2 vote LisaMaria_C | Mar 23, 2014 |
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» Add other authors (81 possible)

Author nameRoleType of authorWork?Status
Dostoïevski, Fedor MikhaïlovitchAuthorprimary authorall editionsconfirmed
Brockway, HarryIllustratorsecondary authorsome editionsconfirmed
Davidson, FrederickNarratorsecondary authorsome editionsconfirmed
Eichenberg, FritzIllustratorsecondary authorsome editionsconfirmed
Fondse, MarkoTranslatorsecondary authorsome editionsconfirmed
Garnett, ConstanceTranslatorsecondary authorsome editionsconfirmed
Kosloff, A.Translatorsecondary authorsome editionsconfirmed
MacAndrew, Andrew H.Translatorsecondary authorsome editionsconfirmed
Magarshack, DavidTranslatorsecondary authorsome editionsconfirmed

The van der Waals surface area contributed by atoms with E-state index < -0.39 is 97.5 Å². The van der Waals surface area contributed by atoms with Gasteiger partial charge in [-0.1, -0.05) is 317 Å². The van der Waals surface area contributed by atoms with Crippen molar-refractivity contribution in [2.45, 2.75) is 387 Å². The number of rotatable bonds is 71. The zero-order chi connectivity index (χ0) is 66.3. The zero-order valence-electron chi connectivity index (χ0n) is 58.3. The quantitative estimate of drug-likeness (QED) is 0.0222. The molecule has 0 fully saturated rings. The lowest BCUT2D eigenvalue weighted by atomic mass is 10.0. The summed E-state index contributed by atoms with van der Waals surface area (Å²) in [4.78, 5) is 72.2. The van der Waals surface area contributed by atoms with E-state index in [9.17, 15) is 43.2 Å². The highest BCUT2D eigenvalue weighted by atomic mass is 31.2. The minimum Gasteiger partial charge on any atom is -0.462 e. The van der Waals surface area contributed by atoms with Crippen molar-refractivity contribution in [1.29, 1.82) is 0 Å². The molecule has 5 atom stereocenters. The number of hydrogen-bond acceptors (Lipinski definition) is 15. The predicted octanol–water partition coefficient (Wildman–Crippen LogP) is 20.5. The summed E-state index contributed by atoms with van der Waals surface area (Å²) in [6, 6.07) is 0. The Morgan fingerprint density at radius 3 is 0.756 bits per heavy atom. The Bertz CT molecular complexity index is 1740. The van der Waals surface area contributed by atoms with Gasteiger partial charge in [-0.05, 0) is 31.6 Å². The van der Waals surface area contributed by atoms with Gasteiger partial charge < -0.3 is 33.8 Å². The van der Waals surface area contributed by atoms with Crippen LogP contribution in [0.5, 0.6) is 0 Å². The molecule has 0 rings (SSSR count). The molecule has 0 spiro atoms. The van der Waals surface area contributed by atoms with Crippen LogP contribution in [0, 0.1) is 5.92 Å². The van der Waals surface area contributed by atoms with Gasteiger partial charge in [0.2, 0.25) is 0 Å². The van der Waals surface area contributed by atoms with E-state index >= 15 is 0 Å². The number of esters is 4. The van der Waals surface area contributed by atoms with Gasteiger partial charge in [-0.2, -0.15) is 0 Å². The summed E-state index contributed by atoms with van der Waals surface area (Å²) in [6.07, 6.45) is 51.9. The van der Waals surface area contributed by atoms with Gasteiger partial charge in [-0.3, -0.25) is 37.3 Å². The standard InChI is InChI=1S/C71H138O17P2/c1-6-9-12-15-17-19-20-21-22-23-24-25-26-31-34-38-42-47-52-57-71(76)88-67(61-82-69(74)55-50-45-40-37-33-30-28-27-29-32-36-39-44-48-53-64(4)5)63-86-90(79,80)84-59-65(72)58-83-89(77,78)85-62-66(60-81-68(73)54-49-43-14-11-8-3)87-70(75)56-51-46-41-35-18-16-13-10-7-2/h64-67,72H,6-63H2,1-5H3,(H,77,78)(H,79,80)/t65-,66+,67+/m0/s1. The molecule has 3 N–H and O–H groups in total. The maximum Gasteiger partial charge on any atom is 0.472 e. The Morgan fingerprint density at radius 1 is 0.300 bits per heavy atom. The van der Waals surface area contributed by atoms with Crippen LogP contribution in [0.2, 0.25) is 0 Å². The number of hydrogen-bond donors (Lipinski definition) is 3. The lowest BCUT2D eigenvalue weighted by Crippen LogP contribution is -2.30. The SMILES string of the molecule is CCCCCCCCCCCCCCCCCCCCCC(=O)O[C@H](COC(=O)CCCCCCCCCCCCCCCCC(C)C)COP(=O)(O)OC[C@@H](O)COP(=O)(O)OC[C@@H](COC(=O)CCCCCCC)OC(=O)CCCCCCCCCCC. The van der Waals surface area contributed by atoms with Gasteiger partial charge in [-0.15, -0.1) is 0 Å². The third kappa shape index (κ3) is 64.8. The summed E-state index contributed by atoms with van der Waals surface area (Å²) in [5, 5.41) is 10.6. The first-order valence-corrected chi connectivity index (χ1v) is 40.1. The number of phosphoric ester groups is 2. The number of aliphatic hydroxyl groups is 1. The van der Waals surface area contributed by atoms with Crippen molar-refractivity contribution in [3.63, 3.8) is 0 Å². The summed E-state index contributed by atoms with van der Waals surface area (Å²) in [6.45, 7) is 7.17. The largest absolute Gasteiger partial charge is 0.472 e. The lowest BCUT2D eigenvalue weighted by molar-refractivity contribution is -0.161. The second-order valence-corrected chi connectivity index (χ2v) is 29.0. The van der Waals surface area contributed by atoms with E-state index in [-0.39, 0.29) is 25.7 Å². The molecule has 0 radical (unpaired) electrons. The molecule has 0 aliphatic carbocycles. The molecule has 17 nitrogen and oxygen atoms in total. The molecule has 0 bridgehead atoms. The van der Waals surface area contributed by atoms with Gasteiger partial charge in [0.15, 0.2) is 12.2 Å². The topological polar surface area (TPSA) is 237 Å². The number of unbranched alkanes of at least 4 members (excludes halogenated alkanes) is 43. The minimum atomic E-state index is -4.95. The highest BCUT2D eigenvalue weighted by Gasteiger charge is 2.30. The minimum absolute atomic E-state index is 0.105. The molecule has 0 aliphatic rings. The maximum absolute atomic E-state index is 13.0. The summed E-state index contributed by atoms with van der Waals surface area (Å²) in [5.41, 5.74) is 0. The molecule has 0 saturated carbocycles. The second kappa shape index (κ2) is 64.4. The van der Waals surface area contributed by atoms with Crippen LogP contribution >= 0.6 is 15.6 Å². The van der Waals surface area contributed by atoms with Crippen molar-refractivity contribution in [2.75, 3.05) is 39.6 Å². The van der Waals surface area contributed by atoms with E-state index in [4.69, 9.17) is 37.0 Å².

McDuff, DavidIntroductionsecondary authorsome editionsconfirmed
Mochulsky, KonstantinIntroductionsecondary authorsome editionsconfirmed
Nötzel, KarlTranslatorsecondary authorsome editionsconfirmed
Noetzel, KarlTranslatorsecondary authorsome editionsconfirmed
Pevear, RichardTranslatorsecondary authorsome editionsconfirmed
Pyykkö, LeaTranslatorsecondary authorsome editionsconfirmed
Vance, SimonNarratorsecondary authorsome editionsconfirmed
Volokhonsky, LarissaTranslatorsecondary authorsome editionsconfirmed
Yarmolinsky, AvrahmIntroductionsecondary authorsome editionsconfirmed
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Verily, verily, I say unto, you, except a corn of wheat fall into the ground and die, it abideth alone: but if it die, it bringth forth much fruit. - John 12:24
Tillägnas Anna Grigorjevna Dostojevskaja
Dedicated to

Anna Grigorievna Dostoevsky
First words
Alexey Fyodorovich Karamazov was the third son of Fyodor Pavlovich Karamazov, a landowner well known in our district in his own day, and still remembered among us owing to his tragic and obscure death, which happened just thirteen years ago, and of which I shall speak in its proper place. (Garnett, 1912)